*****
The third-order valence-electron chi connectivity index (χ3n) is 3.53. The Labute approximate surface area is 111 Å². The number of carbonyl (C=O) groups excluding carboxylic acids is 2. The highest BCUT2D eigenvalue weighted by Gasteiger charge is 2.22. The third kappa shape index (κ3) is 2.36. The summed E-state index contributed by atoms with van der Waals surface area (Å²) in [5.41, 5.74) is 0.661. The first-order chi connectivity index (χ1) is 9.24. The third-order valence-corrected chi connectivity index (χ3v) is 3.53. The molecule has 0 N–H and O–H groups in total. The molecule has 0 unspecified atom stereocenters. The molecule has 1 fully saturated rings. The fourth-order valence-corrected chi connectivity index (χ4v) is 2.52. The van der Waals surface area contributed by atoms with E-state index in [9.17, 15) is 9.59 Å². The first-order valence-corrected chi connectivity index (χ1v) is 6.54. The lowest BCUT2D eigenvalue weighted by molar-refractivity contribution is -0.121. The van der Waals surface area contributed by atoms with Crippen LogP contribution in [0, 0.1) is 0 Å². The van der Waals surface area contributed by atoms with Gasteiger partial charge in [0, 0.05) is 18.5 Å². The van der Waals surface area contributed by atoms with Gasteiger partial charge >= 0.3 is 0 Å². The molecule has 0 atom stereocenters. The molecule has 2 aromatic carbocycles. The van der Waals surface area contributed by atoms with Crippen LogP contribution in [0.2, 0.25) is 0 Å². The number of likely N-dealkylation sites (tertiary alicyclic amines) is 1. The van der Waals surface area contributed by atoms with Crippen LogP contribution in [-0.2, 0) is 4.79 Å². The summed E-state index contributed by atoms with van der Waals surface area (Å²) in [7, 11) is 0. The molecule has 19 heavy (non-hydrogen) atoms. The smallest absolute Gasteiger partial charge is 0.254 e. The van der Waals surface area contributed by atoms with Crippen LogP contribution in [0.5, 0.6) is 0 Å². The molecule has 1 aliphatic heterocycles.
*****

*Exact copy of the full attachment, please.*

The third-order valence-electron chi connectivity index (χ3n) is 3.53. The Labute approximate surface area is 111 Å². The number of carbonyl (C=O) groups excluding carboxylic acids is 2. The highest BCUT2D eigenvalue weighted by Gasteiger charge is 2.22. The third kappa shape index (κ3) is 2.36. The summed E-state index contributed by atoms with van der Waals surface area (Å²) in [5.41, 5.74) is 0.661. The first-order chi connectivity index (χ1) is 9.24. The third-order valence-corrected chi connectivity index (χ3v) is 3.53. The molecule has 0 N–H and O–H groups in total. The molecule has 0 unspecified atom stereocenters. The molecule has 1 fully saturated rings. The fourth-order valence-corrected chi connectivity index (χ4v) is 2.52. The van der Waals surface area contributed by atoms with E-state index in [9.17, 15) is 9.59 Å². The first-order valence-corrected chi connectivity index (χ1v) is 6.54. The lowest BCUT2D eigenvalue weighted by molar-refractivity contribution is -0.121. The van der Waals surface area contributed by atoms with Crippen LogP contribution in [0, 0.1) is 0 Å². The van der Waals surface area contributed by atoms with Gasteiger partial charge in [0, 0.05) is 18.5 Å². The van der Waals surface area contributed by atoms with Gasteiger partial charge >= 0.3 is 0 Å². The molecule has 0 atom stereocenters. The molecule has 2 aromatic carbocycles. The van der Waals surface area contributed by atoms with Crippen LogP contribution in [0.2, 0.25) is 0 Å². The number of likely N-dealkylation sites (tertiary alicyclic amines) is 1. The van der Waals surface area contributed by atoms with Crippen LogP contribution in [-0.2, 0) is 4.79 Å². The summed E-state index contributed by atoms with van der Waals surface area (Å²) in [7, 11) is 0. The molecule has 19 heavy (non-hydrogen) atoms. The smallest absolute Gasteiger partial charge is 0.254 e. The van der Waals surface area contributed by atoms with Crippen LogP contribution in [0.5, 0.6) is 0 Å². The molecule has 1 aliphatic heterocycles.